That alignment of factors has not happened overnight. Both Raine and Ellis point to a five-year low in the supply of homes for sale. "Since 2015 we've seen historically low listings on the market," says Raine.

"So the demand bucket has been filling for six years."

He believes this is why agents are seeing queues of up to 50 people attend inspections and as many as 20 registered bidders thrashing it out at auctions.

The upshot is that demand is far outpacing supply. CoreLogic's research director, Tim Lawless, sums up the situation: "The sales to new listings ratio remains around 1:1, meaning for every new listing there is more than one sale occurring."

Overarching all this are interest rates at record lows. "With finance so cheap, there is no barrier to buyers bidding well beyond expectations," says Ellis.

Agents face penalties

The NSW Department of Fair Trading cautions that just because a property sells for more than expected doesn't mean the agent has underquoted. Agents need to show their price estimate was reasonable, up-to-date and evidence-based.

Those caught underquoting can face strict penalties. In NSW that means fines of up to $22,000 and loss of sales commission.

In Victoria, agents must provide buyers with a statement of information (SOI) that sets out an estimated sale price within a 10% range, as well as details of written offers received - but rejected - by the seller. Agents who flout underquoting laws risk a penalty of more than $31,000.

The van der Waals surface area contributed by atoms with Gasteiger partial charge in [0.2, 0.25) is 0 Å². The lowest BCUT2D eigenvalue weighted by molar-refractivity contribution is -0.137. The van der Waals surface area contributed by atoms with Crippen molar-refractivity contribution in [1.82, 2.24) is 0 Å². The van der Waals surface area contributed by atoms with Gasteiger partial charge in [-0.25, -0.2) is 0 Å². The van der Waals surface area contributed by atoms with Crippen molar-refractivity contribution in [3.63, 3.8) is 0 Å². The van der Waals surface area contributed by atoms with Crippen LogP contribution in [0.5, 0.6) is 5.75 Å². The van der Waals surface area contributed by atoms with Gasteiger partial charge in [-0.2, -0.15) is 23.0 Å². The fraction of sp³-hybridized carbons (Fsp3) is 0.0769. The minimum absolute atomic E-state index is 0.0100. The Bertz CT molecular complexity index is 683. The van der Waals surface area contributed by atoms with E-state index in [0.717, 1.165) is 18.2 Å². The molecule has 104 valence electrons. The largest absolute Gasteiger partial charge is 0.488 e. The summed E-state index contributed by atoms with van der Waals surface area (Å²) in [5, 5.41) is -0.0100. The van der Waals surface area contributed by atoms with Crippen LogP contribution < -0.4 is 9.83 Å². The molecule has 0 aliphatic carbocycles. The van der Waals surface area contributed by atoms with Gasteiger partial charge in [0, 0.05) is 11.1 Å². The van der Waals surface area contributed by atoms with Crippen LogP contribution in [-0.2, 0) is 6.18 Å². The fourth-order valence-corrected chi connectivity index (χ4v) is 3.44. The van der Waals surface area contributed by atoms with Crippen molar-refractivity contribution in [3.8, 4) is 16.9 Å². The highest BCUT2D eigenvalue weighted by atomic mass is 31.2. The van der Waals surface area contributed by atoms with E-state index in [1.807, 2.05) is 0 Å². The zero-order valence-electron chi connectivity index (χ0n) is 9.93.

Elsewhere the situation isn't as clear cut. In Queensland, for instance, agents are banned from giving price estimates on homes going to auction.

Despite the risk of penalties, there are clearly rogue agents operating in the market.

In June 2021, a series of blitzes saw NSW Fair Trading issue 137 penalty notices and 224 warnings, with fines totalling $150,710.

"The latest checks uncovered a myriad of non-compliance, and we will continue to conduct these blitzes until the industry pulls its socks up," says Kevin Anderson, NSW Minister for Better Regulation and Innovation.

Nonetheless, the onus is on buyers to do their own research and develop a sense of what a home will sell for.

Risks in a pre-auction bid

Making an offer ahead of auction day can see buyers avoid a frenzied bidding war. But it's a high-stakes strategy.

"People who make pre-auction bids tend to be the underbidders who've missed out on a couple of recent auctions, so they know the market," says Raine. "The earlier you put an offer in, the better.

The closer to auction day, the more likely the agent will advise the seller to take the property to auction."

While Ellis believes it can be worth making a pre-auction offer, he recommends talking to the agent to get a feel for the seller's mindset.

"Some vendors are determined to complete their auction campaign because the market is so strong," he says. "If that's your vendor's view, a pre-auction offer, no matter how strong, is likely to do just one thing - reveal your hand."

If it turns out the vendor is open to an offer, Ellis says: "Make your offer a strong one and be prepared to move immediately should they accept."

Don't reveal your hand